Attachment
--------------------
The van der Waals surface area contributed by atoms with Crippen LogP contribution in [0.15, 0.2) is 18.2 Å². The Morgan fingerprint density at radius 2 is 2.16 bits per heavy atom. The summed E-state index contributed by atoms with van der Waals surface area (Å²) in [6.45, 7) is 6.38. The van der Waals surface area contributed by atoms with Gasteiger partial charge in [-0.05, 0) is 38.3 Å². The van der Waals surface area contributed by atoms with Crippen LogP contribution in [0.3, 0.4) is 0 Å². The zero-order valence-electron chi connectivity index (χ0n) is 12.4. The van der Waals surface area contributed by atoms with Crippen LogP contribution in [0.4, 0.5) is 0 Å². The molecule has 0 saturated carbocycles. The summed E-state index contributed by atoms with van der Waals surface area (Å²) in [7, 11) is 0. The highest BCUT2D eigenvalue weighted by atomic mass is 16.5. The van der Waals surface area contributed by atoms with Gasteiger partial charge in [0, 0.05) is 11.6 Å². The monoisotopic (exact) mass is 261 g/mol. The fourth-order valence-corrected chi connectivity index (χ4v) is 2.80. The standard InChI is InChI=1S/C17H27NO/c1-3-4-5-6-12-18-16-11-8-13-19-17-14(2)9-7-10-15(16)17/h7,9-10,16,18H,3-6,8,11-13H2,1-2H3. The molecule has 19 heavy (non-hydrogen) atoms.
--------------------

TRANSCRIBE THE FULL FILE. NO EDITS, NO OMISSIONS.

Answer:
The van der Waals surface area contributed by atoms with Crippen LogP contribution in [0.15, 0.2) is 18.2 Å². The Morgan fingerprint density at radius 2 is 2.16 bits per heavy atom. The summed E-state index contributed by atoms with van der Waals surface area (Å²) in [6.45, 7) is 6.38. The van der Waals surface area contributed by atoms with Gasteiger partial charge in [-0.05, 0) is 38.3 Å². The van der Waals surface area contributed by atoms with Crippen LogP contribution in [0.3, 0.4) is 0 Å². The zero-order valence-electron chi connectivity index (χ0n) is 12.4. The van der Waals surface area contributed by atoms with Crippen LogP contribution in [0.4, 0.5) is 0 Å². The molecule has 0 saturated carbocycles. The summed E-state index contributed by atoms with van der Waals surface area (Å²) in [7, 11) is 0. The highest BCUT2D eigenvalue weighted by atomic mass is 16.5. The van der Waals surface area contributed by atoms with Gasteiger partial charge in [0, 0.05) is 11.6 Å². The monoisotopic (exact) mass is 261 g/mol. The fourth-order valence-corrected chi connectivity index (χ4v) is 2.80. The standard InChI is InChI=1S/C17H27NO/c1-3-4-5-6-12-18-16-11-8-13-19-17-14(2)9-7-10-15(16)17/h7,9-10,16,18H,3-6,8,11-13H2,1-2H3. The molecule has 19 heavy (non-hydrogen) atoms.